Hundreds Laid Off at Alabama's Shoal Creek Mine
October 6, 2020 - Shoal Creek Mine is temporarily stopping production and about 400 workers have been temporarily laid off.
After 17 years of working at Shoal Creek Mine in Walker County, Alabama, Travis Guthrie says he found out he was laid off through a post on Facebook.
"It was Saturday afternoon all we got was a post on Facebook that they were having a meeting with the union officials and then they came back and posted on Facebook that UNWA employees was officially laid off," he said, “It makes me feel like they’re just treating you like they don’t care."
United Mine Workers Association International District 20 VP Larry Spencer says 345 union workers were laid off and about 45 company employees as well.
Spencer says the mine will close for up to six months.
"Everything happened so fast we didn’t have any idea this was going to happen until Saturday at 3 o’clock,” Spencer said.
The coal mine spans three counties: Jefferson, Walker and Tuscaloosa. It’s owned by Peabody Energy.
In an emailed statement Peabody‘s director of communications, Stephanie Weiler said:
In conjunction with a several month idle of the Shoal Creek Mine, we have temporarily laid off our represented workforce and will maintain a limited number of staff.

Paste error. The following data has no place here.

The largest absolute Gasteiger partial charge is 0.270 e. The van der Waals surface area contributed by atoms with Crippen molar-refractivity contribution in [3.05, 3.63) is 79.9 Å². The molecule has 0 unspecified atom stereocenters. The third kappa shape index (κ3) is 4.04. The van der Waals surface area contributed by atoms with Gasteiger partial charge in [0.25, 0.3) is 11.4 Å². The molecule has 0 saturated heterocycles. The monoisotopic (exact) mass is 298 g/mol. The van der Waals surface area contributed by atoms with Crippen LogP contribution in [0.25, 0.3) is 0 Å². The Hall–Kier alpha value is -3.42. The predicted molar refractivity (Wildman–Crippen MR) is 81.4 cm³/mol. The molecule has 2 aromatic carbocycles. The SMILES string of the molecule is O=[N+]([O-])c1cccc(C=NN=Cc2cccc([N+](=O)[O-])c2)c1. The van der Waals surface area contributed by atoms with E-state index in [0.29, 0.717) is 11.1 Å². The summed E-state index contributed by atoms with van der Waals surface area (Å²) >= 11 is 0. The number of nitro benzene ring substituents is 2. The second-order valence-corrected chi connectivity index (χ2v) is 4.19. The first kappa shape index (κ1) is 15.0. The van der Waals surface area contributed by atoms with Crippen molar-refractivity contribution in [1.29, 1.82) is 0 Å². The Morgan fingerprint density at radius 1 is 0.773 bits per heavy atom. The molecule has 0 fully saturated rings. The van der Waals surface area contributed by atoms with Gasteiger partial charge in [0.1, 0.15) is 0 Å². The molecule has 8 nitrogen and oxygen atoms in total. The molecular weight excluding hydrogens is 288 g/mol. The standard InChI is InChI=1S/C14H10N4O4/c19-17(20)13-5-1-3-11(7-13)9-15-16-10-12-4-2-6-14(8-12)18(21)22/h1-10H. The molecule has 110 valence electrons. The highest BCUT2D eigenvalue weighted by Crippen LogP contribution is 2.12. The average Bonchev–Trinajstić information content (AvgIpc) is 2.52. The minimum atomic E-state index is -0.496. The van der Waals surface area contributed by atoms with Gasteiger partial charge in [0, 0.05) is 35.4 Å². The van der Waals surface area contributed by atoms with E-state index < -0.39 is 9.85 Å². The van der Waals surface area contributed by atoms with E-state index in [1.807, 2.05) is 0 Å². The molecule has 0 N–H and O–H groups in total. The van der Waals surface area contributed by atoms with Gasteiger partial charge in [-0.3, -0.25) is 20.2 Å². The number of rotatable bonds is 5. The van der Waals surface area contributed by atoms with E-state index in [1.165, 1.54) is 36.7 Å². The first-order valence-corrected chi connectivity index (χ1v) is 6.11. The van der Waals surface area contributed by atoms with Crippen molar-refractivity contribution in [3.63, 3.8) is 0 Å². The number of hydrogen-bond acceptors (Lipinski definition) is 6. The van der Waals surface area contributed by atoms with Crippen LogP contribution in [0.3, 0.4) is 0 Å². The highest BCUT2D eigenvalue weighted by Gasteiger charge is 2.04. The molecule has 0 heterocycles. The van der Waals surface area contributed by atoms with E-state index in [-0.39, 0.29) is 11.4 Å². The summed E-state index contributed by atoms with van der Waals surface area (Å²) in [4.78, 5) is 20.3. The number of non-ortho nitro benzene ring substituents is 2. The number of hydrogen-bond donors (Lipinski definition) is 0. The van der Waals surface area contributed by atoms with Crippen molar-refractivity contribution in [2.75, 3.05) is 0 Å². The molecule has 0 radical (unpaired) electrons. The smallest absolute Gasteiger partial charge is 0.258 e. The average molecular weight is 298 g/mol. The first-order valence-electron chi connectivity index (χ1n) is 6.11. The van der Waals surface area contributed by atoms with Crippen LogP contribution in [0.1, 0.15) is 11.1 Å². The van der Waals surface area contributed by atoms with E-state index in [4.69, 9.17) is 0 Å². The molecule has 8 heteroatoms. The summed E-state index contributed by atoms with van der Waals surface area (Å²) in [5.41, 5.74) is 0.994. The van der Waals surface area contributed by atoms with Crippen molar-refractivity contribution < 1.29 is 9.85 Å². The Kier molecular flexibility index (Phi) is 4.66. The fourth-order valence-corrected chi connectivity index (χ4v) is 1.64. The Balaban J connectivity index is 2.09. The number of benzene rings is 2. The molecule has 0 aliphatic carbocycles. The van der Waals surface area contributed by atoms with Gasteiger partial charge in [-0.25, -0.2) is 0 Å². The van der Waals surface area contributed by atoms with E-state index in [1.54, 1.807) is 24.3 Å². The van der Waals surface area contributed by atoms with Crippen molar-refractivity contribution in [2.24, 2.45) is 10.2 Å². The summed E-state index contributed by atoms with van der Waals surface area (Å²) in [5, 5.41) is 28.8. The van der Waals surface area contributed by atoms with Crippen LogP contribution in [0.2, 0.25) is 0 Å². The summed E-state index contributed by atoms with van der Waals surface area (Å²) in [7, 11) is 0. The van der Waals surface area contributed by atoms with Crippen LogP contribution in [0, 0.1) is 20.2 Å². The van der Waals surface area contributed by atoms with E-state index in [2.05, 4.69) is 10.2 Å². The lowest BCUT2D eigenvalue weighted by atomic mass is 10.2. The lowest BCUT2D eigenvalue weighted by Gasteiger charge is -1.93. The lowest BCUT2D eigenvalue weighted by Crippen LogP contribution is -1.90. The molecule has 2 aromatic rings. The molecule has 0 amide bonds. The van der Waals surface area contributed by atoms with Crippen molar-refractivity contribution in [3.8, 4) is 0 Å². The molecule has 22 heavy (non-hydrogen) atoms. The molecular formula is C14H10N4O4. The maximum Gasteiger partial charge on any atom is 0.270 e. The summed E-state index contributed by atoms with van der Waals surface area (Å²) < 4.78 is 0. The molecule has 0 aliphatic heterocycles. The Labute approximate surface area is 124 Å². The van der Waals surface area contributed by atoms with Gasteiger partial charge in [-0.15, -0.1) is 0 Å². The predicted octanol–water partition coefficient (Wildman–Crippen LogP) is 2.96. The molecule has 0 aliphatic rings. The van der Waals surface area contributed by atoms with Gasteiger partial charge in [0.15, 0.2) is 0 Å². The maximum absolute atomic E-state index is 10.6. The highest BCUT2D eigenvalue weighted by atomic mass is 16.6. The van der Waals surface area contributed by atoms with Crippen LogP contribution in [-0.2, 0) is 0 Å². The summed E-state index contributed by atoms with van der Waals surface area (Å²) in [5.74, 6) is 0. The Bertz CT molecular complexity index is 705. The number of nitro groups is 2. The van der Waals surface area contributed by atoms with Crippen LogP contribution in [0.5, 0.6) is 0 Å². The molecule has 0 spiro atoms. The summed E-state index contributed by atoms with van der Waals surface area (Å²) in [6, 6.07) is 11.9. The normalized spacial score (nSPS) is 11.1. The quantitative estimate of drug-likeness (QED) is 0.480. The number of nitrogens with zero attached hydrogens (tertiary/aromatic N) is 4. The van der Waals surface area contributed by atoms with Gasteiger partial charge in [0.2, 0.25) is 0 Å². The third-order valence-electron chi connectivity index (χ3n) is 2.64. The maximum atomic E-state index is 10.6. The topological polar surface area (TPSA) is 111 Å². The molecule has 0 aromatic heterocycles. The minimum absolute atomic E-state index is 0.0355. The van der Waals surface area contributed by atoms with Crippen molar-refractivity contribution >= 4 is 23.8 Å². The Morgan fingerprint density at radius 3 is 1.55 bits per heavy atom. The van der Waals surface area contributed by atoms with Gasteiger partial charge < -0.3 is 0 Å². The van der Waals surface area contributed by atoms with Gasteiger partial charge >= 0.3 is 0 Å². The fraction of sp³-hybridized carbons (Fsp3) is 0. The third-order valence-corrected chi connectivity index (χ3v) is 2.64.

While metallurgical coal prices have recently appreciated, steelmaking fundamentals, particularly in traditional markets, are in the early stages of recovery from the COVID-19 pandemic. As a result, customer demand this year has been and continues to be severely impacted. These market factors, combined with a currently elevated cost structure at the mine, have led to the decision to temporarily suspend production.
We regret the impact this action has on the impacted individuals, their families and the surrounding communities. Employees and their families will have access to the Employee Assistance Program for support.
For Guthrie and many others who were laid off, it’s a hard pill to swallow financially.
“There’s a lot of young people that works down there and it’s going to devastate them I mean they have house payments truck payments.," he said, "it’s going to hurt all the businesses around here too because we’re not going to have any money to spend at those local businesses.”
Spencer says they have several meetings plan where they’re trying to help union workers file for unemployment and other assistance.